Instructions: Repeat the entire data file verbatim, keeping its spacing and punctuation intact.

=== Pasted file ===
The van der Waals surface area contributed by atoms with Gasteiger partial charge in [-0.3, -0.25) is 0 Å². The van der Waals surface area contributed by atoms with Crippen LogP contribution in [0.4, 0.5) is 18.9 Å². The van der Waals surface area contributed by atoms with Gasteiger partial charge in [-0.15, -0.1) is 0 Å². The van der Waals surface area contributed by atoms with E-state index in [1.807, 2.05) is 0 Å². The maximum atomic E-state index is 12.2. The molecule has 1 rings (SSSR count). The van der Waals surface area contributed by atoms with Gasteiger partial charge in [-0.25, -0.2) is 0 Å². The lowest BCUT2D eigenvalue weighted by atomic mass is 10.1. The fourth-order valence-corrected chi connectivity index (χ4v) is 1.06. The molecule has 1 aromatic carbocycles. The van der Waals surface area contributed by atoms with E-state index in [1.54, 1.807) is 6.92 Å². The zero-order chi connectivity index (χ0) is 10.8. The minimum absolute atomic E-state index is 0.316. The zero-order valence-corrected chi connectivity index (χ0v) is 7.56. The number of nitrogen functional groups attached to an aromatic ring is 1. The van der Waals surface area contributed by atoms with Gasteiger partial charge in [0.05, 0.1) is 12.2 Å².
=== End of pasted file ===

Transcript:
The van der Waals surface area contributed by atoms with Gasteiger partial charge in [-0.3, -0.25) is 0 Å². The van der Waals surface area contributed by atoms with Crippen LogP contribution in [0.4, 0.5) is 18.9 Å². The van der Waals surface area contributed by atoms with Gasteiger partial charge in [-0.15, -0.1) is 0 Å². The van der Waals surface area contributed by atoms with E-state index in [1.807, 2.05) is 0 Å². The maximum atomic E-state index is 12.2. The molecule has 1 rings (SSSR count). The van der Waals surface area contributed by atoms with Gasteiger partial charge in [-0.25, -0.2) is 0 Å². The lowest BCUT2D eigenvalue weighted by atomic mass is 10.1. The fourth-order valence-corrected chi connectivity index (χ4v) is 1.06. The molecule has 1 aromatic carbocycles. The van der Waals surface area contributed by atoms with E-state index in [1.54, 1.807) is 6.92 Å². The zero-order chi connectivity index (χ0) is 10.8. The minimum absolute atomic E-state index is 0.316. The zero-order valence-corrected chi connectivity index (χ0v) is 7.56. The number of nitrogen functional groups attached to an aromatic ring is 1. The van der Waals surface area contributed by atoms with Gasteiger partial charge in [0.05, 0.1) is 12.2 Å².